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Farewell to Disks
November/December 2010 (vol. 27 no. 6)
pp. 82-83
Diomidis Spinellis, Athens University of Economics and Business
Sophisticated processing of huge, complex datasets requires us to rethink the relationship between disk-based storage and main-memory processing. Some features of modern systems—namely, 64-bit architectures, memory-mapped sparse files, virtual memory, and copy on write support—let us process our data with readable and efficient RAM-based algorithms, using slow disks and file systems only for their large capacity and to secure the data's persistence. The author demonstrates this approach through a short C++ program that locates the shortest path on very large graphs, like that of Wikipedia. Although RAM-based processing opens up again many problems that database systems already solve, the author believes that this is the right move because it provides us with a unified programming and performance model for all our data operations, irrespective of where the data resides.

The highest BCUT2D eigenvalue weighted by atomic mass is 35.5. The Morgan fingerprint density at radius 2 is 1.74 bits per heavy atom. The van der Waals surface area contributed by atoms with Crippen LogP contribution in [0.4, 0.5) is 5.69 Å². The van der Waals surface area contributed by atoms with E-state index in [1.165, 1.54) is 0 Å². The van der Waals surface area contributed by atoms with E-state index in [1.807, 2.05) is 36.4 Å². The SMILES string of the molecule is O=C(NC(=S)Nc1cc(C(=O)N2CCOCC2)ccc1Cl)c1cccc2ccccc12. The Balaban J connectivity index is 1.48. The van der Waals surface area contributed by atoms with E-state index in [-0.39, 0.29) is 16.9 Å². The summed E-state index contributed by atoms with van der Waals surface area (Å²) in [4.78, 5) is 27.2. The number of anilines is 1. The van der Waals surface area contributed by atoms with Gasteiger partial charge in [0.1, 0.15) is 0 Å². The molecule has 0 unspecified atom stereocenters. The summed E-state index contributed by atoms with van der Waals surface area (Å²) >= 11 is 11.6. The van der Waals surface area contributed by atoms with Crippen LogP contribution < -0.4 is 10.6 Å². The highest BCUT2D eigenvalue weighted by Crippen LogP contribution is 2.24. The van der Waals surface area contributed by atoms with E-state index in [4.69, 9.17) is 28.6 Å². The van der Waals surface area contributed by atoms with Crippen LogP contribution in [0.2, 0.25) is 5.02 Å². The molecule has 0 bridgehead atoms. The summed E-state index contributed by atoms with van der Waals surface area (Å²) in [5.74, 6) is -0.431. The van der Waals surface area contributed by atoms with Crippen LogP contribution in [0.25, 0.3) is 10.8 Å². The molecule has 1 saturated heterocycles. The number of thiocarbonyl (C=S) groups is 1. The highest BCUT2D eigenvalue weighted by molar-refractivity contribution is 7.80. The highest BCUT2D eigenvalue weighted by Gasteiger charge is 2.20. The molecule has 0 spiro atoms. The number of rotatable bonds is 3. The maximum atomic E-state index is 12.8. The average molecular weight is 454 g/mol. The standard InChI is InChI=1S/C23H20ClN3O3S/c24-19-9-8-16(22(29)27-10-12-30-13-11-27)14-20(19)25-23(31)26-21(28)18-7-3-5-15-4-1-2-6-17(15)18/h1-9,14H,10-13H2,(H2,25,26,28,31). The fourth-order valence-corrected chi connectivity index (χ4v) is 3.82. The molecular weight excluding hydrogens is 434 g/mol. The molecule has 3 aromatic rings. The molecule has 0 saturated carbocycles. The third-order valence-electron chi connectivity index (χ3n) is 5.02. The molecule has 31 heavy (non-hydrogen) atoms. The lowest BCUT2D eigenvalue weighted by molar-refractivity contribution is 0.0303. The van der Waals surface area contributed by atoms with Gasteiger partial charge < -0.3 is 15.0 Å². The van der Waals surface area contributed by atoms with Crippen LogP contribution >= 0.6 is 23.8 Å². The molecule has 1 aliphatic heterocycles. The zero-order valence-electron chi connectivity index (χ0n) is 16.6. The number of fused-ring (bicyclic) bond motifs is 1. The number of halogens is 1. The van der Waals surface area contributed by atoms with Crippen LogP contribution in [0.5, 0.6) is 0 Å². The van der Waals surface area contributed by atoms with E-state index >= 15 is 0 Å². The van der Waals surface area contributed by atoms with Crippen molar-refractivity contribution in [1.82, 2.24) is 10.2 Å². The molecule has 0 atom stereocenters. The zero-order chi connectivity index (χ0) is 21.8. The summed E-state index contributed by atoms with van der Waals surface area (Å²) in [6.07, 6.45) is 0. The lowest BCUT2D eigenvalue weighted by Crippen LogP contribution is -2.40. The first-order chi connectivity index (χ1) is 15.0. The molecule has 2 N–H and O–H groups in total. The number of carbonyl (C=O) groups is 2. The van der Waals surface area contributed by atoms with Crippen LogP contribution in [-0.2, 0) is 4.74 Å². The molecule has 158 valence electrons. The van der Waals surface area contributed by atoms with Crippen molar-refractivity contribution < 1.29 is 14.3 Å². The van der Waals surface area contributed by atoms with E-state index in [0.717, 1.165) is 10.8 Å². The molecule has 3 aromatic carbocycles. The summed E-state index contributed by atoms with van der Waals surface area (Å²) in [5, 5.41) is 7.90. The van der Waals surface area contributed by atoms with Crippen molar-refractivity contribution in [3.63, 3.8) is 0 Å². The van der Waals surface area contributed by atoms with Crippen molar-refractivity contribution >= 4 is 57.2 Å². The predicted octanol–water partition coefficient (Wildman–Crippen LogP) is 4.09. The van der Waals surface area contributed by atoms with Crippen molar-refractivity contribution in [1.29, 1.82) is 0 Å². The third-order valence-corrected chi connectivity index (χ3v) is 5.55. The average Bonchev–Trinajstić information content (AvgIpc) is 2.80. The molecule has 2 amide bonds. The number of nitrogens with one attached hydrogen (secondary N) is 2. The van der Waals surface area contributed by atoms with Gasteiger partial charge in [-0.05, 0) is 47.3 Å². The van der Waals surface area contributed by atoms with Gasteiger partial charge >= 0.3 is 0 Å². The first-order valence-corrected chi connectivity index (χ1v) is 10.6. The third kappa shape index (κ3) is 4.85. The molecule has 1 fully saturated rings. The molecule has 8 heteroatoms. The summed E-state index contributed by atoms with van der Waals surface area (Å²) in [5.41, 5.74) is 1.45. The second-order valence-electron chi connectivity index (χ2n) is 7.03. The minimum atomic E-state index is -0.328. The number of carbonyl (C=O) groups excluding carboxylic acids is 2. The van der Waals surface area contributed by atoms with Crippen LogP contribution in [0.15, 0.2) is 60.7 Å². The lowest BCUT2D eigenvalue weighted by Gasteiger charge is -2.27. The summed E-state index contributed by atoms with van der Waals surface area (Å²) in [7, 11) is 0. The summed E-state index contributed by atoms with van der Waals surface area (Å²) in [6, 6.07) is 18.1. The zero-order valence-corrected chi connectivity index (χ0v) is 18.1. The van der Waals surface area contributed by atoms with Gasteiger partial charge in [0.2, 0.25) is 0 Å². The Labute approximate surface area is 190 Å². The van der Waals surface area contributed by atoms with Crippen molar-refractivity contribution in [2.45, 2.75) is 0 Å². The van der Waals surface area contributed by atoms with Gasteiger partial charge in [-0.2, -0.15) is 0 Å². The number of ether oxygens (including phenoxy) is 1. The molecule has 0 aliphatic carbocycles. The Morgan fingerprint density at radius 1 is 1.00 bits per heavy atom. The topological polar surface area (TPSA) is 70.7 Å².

Index Terms:
memory mapping, RAM, disk, database, copy on write
Diomidis Spinellis, "Farewell to Disks," IEEE Software, vol. 27, no. 6, pp. 82-83, Nov.-Dec. 2010, doi:10.1109/MS.2010.140
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